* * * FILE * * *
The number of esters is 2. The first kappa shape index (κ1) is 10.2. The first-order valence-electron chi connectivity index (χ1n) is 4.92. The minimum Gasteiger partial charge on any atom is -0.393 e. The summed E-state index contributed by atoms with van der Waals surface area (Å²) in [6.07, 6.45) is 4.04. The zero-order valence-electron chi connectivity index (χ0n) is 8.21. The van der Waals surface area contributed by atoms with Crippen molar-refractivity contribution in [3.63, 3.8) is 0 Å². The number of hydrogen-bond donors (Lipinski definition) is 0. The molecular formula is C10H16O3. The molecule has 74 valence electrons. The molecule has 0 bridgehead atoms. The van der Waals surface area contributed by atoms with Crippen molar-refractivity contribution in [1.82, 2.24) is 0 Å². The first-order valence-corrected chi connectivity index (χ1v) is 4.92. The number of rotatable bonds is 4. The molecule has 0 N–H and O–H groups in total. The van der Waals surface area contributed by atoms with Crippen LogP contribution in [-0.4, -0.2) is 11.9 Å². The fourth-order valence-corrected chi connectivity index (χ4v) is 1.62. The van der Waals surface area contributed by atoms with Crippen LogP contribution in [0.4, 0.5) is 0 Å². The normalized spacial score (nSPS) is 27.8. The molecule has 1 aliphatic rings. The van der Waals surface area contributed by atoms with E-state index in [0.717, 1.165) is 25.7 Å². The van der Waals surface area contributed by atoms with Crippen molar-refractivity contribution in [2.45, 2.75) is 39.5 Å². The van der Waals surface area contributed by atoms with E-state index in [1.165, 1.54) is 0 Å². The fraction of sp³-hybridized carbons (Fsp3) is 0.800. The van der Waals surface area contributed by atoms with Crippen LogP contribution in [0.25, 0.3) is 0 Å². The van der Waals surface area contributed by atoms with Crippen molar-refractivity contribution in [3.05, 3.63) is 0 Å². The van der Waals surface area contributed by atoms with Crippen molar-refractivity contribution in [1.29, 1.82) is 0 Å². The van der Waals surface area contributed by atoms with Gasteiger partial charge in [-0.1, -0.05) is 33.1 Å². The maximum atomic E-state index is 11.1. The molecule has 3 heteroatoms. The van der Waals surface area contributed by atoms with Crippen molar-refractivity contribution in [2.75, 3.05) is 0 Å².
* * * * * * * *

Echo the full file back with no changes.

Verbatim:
The number of esters is 2. The first kappa shape index (κ1) is 10.2. The first-order valence-electron chi connectivity index (χ1n) is 4.92. The minimum Gasteiger partial charge on any atom is -0.393 e. The summed E-state index contributed by atoms with van der Waals surface area (Å²) in [6.07, 6.45) is 4.04. The zero-order valence-electron chi connectivity index (χ0n) is 8.21. The van der Waals surface area contributed by atoms with Crippen molar-refractivity contribution in [3.63, 3.8) is 0 Å². The number of hydrogen-bond donors (Lipinski definition) is 0. The molecular formula is C10H16O3. The molecule has 74 valence electrons. The molecule has 0 bridgehead atoms. The van der Waals surface area contributed by atoms with Crippen molar-refractivity contribution in [1.82, 2.24) is 0 Å². The first-order valence-corrected chi connectivity index (χ1v) is 4.92. The number of rotatable bonds is 4. The molecule has 0 N–H and O–H groups in total. The van der Waals surface area contributed by atoms with Crippen LogP contribution in [-0.4, -0.2) is 11.9 Å². The fourth-order valence-corrected chi connectivity index (χ4v) is 1.62. The van der Waals surface area contributed by atoms with Crippen LogP contribution in [0.4, 0.5) is 0 Å². The normalized spacial score (nSPS) is 27.8. The molecule has 1 aliphatic rings. The van der Waals surface area contributed by atoms with E-state index in [0.717, 1.165) is 25.7 Å². The van der Waals surface area contributed by atoms with Crippen molar-refractivity contribution in [2.45, 2.75) is 39.5 Å². The van der Waals surface area contributed by atoms with E-state index in [1.165, 1.54) is 0 Å². The fraction of sp³-hybridized carbons (Fsp3) is 0.800. The van der Waals surface area contributed by atoms with Crippen LogP contribution in [0.25, 0.3) is 0 Å². The van der Waals surface area contributed by atoms with Crippen molar-refractivity contribution in [3.05, 3.63) is 0 Å². The van der Waals surface area contributed by atoms with Crippen molar-refractivity contribution in [1.29, 1.82) is 0 Å². The van der Waals surface area contributed by atoms with Gasteiger partial charge in [-0.1, -0.05) is 33.1 Å². The maximum atomic E-state index is 11.1. The molecule has 3 heteroatoms. The van der Waals surface area contributed by atoms with Crippen molar-refractivity contribution in [2.75, 3.05) is 0 Å².